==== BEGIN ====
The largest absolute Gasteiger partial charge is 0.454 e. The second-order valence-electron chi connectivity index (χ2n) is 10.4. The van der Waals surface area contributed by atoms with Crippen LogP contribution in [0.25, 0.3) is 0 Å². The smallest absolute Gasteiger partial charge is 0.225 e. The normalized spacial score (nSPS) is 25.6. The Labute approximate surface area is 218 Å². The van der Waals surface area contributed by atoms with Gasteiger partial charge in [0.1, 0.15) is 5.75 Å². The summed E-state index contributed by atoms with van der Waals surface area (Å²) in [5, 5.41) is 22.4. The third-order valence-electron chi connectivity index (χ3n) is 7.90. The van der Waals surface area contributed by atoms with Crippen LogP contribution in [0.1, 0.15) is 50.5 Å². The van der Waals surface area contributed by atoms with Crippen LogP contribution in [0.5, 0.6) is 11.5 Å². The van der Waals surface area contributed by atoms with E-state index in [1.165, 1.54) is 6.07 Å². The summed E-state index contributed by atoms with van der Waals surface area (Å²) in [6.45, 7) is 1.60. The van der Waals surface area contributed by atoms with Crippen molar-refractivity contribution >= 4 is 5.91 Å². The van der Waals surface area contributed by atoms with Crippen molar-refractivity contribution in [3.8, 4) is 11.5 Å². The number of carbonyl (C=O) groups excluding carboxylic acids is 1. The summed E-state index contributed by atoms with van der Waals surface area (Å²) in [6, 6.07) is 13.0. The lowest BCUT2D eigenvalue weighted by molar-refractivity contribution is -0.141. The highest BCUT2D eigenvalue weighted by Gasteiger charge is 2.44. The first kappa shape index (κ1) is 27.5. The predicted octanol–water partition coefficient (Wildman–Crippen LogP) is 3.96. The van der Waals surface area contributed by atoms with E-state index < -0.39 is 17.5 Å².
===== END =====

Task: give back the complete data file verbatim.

The largest absolute Gasteiger partial charge is 0.454 e. The second-order valence-electron chi connectivity index (χ2n) is 10.4. The van der Waals surface area contributed by atoms with Crippen LogP contribution in [0.25, 0.3) is 0 Å². The smallest absolute Gasteiger partial charge is 0.225 e. The normalized spacial score (nSPS) is 25.6. The Labute approximate surface area is 218 Å². The van der Waals surface area contributed by atoms with Gasteiger partial charge in [0.1, 0.15) is 5.75 Å². The summed E-state index contributed by atoms with van der Waals surface area (Å²) in [5, 5.41) is 22.4. The third-order valence-electron chi connectivity index (χ3n) is 7.90. The van der Waals surface area contributed by atoms with Crippen LogP contribution in [0.1, 0.15) is 50.5 Å². The van der Waals surface area contributed by atoms with Crippen LogP contribution in [0.5, 0.6) is 11.5 Å². The van der Waals surface area contributed by atoms with E-state index in [1.165, 1.54) is 6.07 Å². The summed E-state index contributed by atoms with van der Waals surface area (Å²) in [6.45, 7) is 1.60. The van der Waals surface area contributed by atoms with Crippen molar-refractivity contribution >= 4 is 5.91 Å². The van der Waals surface area contributed by atoms with Crippen molar-refractivity contribution in [3.8, 4) is 11.5 Å². The number of carbonyl (C=O) groups excluding carboxylic acids is 1. The summed E-state index contributed by atoms with van der Waals surface area (Å²) in [6, 6.07) is 13.0. The lowest BCUT2D eigenvalue weighted by molar-refractivity contribution is -0.141. The highest BCUT2D eigenvalue weighted by Gasteiger charge is 2.44. The first kappa shape index (κ1) is 27.5. The predicted octanol–water partition coefficient (Wildman–Crippen LogP) is 3.96. The van der Waals surface area contributed by atoms with E-state index < -0.39 is 17.5 Å².